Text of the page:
Anzelmo to retire on July 1
Efforts to upgrade Colorado National Monument to a national park will go forward without Superintendent Joan Anzelmo, who will retire July 1.
Anzelmo announced her retirement Wednesday, marking the end of a 35-year career in the National Park Service that began in Washington, D.C., and included stints at Yellowstone and Grand Teton before her final assignment to Colorado National Monument.
Anzelmo supervised the monument’s centennial celebrations, beginning with a fireworks display on New Year’s Eve and an observance on May 21 that drew 600 people to the visitor center on the west end of the monument.
Having accomplished that, “I felt like it was a good time to pass the flat hat along,” Anzelmo said. “It seemed appropriate to turn the page on the next chapter.”
Anzelmo took over the monument in May 2007 and most recently presided over the beginning of discussions to make the 20,000-acre monument more visible to tourists as a national park.
“Our role is that of a fact-checker” and not to state an opinion as to whether the monument should get a more recognizable monicker, Anzelmo said.
“If it’s meant to be, I’m sure it will happen in good time,” she said.
Anzelmo’s departure should have little effect on the park-designation study, said Jack Connolly, president of the Colorado National Monument Association. “I hope the next person will be as conscientious as Joan with issues and facts,” Connolly said. “She is a dedicated public servant, and I wish her well in her retirement.”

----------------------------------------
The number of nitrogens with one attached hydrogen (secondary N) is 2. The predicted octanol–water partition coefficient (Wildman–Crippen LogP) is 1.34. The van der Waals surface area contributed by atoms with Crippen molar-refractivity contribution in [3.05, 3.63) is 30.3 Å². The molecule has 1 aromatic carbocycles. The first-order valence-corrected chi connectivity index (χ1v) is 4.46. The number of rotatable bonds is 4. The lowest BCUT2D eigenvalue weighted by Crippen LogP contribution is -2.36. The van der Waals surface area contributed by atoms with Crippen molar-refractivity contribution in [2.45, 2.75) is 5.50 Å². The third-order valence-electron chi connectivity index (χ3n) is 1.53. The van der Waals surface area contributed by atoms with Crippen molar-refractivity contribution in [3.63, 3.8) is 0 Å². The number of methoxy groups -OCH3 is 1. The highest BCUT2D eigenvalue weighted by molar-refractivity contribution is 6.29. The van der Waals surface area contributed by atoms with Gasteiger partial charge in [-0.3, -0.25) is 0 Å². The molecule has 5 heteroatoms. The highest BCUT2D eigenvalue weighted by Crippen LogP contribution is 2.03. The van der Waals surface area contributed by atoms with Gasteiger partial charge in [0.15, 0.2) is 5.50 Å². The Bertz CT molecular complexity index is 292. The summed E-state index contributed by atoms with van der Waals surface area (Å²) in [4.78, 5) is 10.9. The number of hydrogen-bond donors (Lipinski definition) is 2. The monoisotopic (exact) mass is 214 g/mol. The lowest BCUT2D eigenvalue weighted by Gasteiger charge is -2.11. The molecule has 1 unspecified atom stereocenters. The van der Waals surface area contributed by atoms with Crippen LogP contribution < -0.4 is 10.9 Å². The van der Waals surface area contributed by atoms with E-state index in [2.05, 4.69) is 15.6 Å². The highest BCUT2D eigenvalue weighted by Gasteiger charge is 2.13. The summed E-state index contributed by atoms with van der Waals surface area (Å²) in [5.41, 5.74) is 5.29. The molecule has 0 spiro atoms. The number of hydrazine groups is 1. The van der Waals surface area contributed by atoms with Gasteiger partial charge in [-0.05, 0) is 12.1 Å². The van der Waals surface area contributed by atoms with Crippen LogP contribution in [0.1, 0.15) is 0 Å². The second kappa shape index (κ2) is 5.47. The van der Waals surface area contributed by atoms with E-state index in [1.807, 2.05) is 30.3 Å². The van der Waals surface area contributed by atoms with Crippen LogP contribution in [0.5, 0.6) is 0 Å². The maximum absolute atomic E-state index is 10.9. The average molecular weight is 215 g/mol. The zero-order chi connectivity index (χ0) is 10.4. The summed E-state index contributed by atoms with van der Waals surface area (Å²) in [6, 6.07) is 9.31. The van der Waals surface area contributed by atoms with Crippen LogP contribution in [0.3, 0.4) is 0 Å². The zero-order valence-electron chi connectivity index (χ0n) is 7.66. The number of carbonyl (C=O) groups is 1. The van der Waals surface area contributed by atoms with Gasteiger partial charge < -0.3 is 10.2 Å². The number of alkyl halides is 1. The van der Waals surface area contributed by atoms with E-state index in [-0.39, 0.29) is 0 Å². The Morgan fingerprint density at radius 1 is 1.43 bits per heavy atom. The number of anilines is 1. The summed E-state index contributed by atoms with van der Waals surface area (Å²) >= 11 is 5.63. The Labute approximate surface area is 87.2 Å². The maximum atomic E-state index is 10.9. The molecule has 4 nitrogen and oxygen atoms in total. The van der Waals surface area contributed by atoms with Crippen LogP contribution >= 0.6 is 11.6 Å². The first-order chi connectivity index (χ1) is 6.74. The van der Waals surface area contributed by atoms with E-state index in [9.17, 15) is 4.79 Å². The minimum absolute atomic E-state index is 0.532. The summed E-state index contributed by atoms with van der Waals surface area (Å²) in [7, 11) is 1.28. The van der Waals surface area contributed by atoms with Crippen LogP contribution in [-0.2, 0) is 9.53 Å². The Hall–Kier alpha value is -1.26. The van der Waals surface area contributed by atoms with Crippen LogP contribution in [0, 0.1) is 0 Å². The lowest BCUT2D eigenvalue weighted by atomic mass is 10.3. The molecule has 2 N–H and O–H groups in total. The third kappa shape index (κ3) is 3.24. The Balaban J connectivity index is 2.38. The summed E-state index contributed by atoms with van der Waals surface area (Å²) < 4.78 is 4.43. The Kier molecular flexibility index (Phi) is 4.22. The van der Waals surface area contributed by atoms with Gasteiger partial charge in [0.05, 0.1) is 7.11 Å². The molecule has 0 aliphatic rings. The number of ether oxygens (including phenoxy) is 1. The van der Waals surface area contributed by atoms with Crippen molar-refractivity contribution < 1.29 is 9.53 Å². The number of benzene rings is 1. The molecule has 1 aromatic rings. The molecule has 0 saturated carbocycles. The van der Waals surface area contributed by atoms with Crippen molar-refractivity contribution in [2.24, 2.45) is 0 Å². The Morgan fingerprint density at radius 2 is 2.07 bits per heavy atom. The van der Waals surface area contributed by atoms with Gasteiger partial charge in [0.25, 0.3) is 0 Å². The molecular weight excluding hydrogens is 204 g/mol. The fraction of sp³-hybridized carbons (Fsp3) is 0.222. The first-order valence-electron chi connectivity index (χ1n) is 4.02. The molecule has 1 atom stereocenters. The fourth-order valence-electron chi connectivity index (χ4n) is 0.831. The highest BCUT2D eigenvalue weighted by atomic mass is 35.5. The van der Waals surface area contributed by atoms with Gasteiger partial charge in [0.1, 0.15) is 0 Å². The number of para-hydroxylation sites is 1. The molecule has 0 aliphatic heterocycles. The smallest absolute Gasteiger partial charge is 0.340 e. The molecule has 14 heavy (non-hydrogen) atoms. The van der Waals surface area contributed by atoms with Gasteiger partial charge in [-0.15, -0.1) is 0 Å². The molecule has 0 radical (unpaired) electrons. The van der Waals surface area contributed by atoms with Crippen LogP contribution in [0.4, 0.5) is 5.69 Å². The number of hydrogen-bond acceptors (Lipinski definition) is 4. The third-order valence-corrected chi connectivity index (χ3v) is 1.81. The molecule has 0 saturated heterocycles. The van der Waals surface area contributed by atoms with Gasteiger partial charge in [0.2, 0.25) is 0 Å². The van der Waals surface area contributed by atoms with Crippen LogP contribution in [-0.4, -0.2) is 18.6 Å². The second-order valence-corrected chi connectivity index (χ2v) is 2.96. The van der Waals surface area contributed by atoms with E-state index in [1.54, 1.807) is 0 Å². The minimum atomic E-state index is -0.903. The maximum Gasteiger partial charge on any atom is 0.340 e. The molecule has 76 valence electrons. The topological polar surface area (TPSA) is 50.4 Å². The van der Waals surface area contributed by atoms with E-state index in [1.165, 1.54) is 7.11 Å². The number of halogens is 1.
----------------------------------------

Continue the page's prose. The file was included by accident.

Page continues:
A committee appointed by U.S. Rep. Scott Tipton, R-Colo., and U.S. Sen. Mark Udall, D-Colo., is looking at whether to seek park status.
Even while working with supporters of park status this year, Anzelmo found herself at odds with many of them as she fended off an effort to conduct a professional bicycle race across Rim Rock Road.
Race backers appealed Anzelmo’s denial to her superiors, who upheld her denial, saying it could set a precedent for other National Park Service units.
Over her tenure with the Park Service, Anzelmo dealt with a variety of tasks, including acting as the agency’s spokeswoman during the 1988 fires in Yellowstone National Park. She was recognized as an expert in crisis communications and was assigned last year to the Park Service’s unified area command for the British Petroleum oil spill in the Gulf of Mexico.
Anzelmo coordinated presidential visits for every president who served during her tenure in the Park Service.
She said she had been considering retirement for some time and that her daughter, Jenny, who recently graduated from college, is working in the public affairs office in Grand Teton National Park.
An interim director will be appointed while the Park Service considers a permanent appointment.